Two more UK troops have died in separate attacks in Afghanistan. That means nine soldiers have been killed in as many days. Since the fighting in Afghanistan began back in 2001, a total of 178 UK troops have now been killed, just one fewer than the number of fatalities during the operation in Iraq.
People die in wars, especially during offensives such as the one currently taking place in Afghanistan. But this latest increase in British casualties confirms that, although things aren't necessarily going badly, the mission is not going as well as the commanders and politicians want.
There are at least two main reasons for this. One is a question of resources. Britain had been fighting the Taliban alone in the most dangerous part of Afghanistan, Helmand Province. But the lack of resources available to the UK military these days means they haven't been able to take and hold territory in the traditional way. So any victory over the Taliban in battle, and any casualties suffered in the process, have not been for very much gain, because the British have had to return to their barracks. Now, with an extra American military focus on Helmand Province, that might change, and this will be the key thing to watch in Afghanistan in the next few months.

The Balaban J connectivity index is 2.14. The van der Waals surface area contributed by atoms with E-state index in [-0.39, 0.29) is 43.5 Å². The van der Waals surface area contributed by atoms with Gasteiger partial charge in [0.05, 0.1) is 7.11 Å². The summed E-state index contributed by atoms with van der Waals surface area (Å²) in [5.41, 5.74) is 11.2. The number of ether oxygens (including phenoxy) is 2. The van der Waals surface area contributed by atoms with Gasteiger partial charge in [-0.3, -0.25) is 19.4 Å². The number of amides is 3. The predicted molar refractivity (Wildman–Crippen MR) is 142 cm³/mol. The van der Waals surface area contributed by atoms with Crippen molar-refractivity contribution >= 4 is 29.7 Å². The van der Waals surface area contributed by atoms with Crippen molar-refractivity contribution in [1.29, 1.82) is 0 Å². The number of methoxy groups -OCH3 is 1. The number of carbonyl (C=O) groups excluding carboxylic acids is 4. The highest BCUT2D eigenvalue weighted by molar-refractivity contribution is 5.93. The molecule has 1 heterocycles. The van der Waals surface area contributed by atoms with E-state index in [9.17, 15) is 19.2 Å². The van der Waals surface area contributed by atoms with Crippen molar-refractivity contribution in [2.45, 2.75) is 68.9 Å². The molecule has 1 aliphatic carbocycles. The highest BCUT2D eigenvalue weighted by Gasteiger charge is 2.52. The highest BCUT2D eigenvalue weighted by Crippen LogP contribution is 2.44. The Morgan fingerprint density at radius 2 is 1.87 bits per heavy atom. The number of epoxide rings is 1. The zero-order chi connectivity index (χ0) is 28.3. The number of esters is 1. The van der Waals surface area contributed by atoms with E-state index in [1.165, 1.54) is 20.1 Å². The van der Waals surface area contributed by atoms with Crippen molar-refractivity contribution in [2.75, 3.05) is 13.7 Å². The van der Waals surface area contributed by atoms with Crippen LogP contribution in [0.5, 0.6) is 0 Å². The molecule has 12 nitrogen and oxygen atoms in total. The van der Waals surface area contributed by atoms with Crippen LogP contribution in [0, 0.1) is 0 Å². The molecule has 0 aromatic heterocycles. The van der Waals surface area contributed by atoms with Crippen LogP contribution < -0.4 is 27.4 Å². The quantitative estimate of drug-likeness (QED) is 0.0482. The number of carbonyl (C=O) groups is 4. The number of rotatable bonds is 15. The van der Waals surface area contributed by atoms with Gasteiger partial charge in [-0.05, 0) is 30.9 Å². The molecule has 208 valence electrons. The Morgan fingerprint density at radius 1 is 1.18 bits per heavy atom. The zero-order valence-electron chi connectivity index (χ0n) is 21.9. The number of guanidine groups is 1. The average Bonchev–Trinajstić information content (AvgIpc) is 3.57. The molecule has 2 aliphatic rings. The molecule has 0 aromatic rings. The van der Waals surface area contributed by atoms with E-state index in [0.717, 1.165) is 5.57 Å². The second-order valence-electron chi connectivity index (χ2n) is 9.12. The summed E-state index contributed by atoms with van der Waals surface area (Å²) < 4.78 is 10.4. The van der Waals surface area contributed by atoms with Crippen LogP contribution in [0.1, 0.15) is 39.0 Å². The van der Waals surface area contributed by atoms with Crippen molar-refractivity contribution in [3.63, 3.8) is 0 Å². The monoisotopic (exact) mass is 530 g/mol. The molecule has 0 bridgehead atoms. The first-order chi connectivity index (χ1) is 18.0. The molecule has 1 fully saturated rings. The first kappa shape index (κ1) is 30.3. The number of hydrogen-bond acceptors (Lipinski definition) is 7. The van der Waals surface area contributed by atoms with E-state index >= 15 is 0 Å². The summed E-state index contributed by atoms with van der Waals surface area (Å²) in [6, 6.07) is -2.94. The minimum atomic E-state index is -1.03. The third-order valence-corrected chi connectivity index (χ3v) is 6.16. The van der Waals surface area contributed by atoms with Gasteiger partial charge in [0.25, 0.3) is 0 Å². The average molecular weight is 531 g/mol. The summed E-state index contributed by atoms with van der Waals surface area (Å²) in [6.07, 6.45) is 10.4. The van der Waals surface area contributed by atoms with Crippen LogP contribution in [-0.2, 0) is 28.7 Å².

Then there's the question of how local Afghan people react to the foreign forces in their country. There aren't all that many reasons why they should be any more thrilled to welcome the NATO troops than they were to embrace the Taliban in the mid-90s or the Russians in the 80s. They know that the British, the Americans and the rest will one day leave, and will doubt whether they have the long term interests of the Afghan people really at heart. Don't forget this is the fourth war Britain has fought in Afghanistan in the last 180 years. It's nowhere near finished, either.